Development naturally brings more activity. Gouws, an English language teacher, who has been working in Bratislava for 10 years, said that the city’s identity has evolved significantly. “Bratislava has become a hectic working city. People are running all over the place, sometimes with that get-out-of-my-way attitude,” he said. Saxunová agrees with him: “The typical resident of Bratislava lives fast and is often under a lot of stress.”
Bratislava’s identity isn’t set in stone yet, but the city has become an important creative energy hub. The New York Times has called it “the region’s capital of cool”, highlighting the success and originality of local brands that have set up shop there. The city is also home to unique cultural spaces such as Stará tržnica (literally “old market”), which hosts weekly farmers’ markets and events, and is a great addition to the capital’s 50 museums and 40 theatres. According to some, Bratislava’s strategic location and vibrant creative community also make it an ideal base for digital nomads looking to reduce living costs while staying close to international airports.
- “Public transport is amazing and regular,” said Gouws. A mix of new trams, older buses and trolley buses offer frequent connections.
- A growing network of cycle lanes. The city is pretty flat, so any destination can be reached easily by bike. Drivers seem to be finally getting used to cyclists, but pedalling on smaller, quieter streets is the more enjoyable (and safer) option.
- Its strategic location: only one hour to Vienna, three to Budapest and four to Prague. There are regular bus and train connections throughout the day.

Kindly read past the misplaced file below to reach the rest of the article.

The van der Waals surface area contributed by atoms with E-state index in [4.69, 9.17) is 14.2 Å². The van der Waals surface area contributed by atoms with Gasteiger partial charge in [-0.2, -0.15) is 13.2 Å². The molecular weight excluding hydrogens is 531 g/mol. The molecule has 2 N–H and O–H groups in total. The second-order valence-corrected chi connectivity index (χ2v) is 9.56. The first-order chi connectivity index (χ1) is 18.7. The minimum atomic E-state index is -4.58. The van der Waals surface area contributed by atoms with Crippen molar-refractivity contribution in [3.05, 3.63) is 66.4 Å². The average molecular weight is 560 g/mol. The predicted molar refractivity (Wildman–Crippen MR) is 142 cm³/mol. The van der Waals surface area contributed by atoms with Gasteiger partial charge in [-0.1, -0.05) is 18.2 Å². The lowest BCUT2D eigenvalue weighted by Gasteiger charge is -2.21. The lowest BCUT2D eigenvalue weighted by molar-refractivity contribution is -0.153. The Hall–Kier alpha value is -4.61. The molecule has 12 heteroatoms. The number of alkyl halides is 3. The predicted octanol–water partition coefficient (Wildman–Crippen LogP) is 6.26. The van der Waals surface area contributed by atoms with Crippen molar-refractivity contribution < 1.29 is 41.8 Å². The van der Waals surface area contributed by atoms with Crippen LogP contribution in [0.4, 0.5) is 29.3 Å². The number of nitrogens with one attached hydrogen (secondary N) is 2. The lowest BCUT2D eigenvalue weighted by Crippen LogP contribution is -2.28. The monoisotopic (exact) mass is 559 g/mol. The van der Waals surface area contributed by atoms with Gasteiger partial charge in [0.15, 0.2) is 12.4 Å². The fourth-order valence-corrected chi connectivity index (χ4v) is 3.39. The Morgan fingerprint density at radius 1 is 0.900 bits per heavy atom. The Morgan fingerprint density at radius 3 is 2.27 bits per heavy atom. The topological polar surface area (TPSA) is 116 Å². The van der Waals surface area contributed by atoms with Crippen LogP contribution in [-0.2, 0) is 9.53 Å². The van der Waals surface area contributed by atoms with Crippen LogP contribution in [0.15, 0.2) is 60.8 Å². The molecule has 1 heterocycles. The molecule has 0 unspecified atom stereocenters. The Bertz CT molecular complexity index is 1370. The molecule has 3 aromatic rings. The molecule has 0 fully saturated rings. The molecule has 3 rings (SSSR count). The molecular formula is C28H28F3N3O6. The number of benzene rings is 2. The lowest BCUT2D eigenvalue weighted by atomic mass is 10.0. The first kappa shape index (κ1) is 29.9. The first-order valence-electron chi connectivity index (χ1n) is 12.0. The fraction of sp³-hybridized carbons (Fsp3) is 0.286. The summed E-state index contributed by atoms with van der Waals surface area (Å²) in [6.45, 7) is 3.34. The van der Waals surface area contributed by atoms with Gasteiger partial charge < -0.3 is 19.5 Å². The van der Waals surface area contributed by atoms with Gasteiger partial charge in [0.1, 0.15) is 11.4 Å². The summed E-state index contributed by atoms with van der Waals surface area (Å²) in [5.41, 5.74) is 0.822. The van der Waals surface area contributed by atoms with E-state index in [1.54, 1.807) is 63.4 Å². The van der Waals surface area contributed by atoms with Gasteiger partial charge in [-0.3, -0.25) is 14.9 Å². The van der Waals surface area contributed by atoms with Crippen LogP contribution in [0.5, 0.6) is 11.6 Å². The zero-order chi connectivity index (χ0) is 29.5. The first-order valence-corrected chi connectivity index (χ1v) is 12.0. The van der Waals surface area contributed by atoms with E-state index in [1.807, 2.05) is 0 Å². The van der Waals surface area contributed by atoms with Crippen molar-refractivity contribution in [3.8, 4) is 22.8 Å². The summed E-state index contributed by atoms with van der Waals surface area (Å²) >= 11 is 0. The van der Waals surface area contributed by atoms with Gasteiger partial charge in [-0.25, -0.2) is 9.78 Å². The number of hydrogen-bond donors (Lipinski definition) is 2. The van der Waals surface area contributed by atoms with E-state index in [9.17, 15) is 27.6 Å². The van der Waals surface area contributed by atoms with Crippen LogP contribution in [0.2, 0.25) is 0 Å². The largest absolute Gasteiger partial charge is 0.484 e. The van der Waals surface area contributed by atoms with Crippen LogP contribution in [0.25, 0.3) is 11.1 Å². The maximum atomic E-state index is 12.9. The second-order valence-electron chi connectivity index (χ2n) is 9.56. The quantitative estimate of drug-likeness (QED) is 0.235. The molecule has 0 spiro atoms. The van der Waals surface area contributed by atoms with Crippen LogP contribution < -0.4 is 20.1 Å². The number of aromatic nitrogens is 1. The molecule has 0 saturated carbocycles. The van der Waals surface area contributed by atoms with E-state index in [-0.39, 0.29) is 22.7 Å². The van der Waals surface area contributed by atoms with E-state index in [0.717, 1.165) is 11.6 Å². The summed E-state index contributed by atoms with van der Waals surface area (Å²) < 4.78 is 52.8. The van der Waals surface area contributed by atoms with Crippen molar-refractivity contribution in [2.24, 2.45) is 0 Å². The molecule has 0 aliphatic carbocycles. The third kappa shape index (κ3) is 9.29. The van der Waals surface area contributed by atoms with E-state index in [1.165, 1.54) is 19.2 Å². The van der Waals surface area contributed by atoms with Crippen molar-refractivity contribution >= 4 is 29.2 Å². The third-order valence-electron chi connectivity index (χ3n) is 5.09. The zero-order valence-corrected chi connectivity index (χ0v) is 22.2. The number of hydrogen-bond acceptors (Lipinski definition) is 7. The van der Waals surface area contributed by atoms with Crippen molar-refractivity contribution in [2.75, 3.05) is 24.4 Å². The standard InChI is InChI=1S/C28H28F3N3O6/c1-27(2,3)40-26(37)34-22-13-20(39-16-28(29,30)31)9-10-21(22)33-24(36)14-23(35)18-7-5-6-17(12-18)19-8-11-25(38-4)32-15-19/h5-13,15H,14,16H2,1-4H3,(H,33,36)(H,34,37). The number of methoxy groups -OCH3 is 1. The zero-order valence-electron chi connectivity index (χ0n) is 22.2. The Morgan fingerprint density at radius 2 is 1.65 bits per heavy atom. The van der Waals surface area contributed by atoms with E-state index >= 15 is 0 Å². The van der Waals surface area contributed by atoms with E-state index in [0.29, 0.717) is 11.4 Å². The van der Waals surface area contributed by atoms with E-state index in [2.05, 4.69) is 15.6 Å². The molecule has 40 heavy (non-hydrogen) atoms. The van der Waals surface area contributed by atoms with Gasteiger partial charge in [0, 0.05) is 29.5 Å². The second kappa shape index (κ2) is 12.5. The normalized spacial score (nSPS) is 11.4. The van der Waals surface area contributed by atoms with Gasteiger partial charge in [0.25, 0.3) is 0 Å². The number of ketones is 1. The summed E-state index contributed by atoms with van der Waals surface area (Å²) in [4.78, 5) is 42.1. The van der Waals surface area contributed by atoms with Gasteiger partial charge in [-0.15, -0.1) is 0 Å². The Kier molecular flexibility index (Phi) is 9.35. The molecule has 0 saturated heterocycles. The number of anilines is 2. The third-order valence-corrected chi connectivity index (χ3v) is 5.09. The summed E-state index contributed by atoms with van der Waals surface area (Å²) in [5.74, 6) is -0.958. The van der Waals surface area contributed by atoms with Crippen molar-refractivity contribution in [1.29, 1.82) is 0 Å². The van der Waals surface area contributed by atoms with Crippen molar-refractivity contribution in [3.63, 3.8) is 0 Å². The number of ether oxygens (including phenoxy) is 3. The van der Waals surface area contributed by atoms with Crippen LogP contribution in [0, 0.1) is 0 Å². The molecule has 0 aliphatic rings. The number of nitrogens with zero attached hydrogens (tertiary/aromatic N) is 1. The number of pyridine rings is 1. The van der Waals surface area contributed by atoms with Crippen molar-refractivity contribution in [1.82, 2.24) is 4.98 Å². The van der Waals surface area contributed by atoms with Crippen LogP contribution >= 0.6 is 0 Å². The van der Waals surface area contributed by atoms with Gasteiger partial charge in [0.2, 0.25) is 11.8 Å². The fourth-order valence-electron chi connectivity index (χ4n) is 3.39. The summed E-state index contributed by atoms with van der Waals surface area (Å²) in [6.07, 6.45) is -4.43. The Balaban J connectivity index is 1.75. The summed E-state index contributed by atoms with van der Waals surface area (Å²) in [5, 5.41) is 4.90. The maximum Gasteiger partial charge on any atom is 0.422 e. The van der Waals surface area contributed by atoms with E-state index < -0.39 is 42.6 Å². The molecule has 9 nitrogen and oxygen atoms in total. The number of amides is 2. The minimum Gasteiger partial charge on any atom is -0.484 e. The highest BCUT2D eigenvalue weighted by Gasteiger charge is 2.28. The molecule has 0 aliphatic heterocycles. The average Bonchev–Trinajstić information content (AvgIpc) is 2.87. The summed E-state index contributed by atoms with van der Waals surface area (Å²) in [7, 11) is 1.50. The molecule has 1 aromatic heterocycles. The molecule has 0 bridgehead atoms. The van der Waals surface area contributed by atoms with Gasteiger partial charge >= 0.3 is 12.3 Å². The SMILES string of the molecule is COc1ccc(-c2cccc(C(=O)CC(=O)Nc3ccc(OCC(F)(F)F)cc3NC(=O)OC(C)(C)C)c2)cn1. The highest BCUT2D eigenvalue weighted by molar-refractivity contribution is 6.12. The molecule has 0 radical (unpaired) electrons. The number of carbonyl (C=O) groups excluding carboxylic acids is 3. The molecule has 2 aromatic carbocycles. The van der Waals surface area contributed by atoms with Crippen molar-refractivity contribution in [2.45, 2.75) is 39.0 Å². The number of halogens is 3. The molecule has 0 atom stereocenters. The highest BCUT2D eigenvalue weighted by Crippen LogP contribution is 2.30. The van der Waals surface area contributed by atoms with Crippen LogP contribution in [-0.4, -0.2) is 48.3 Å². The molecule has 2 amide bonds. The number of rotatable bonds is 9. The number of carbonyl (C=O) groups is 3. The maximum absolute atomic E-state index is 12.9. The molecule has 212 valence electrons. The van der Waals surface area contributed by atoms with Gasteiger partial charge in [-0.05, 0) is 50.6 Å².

- Unlike Prague, the Slovak capital is not besieged by tourists.
- The city is compact. So you don’t have to worry about spending a quarter of your day on public transport. Most areas are no more than a 10-minute tram ride away.
- It’s easy to get away. If you want to escape the city, you can visit the medieval Devin castle, hike up through the national nature reserve of Devinska Kobyla (highest point, 514m), take a walk through the Zelezna Studnicka valley or run up the Kamzik hill (439m). In the summer, head to the Zlate piesky lake.
- Jogging along the Danube. There are several running events held in the city during the year.
- A well-established volunteering community.
- “Apartment rental prices are completely crazy,” said Gustavo. A studio or a one-bedroom flat relatively close to the city centre will set you back €450 to €600 per month.
- Eating out can also be expensive as prices edge towards those seen in western Europe. Lunch will set you back €7 to €10.
- The construction boom, which has taken over Bratislava, affects the air quality and traffic flow.
- Arm yourself with patience when dealing with public service workers, who can seem unwilling to help. (It doesn’t matter whether you’re a Slovak or not). “People here could be more forthcoming and helpful. In the better-case scenario, they won’t make you feel like you’re a burden to them,” said Saxunová.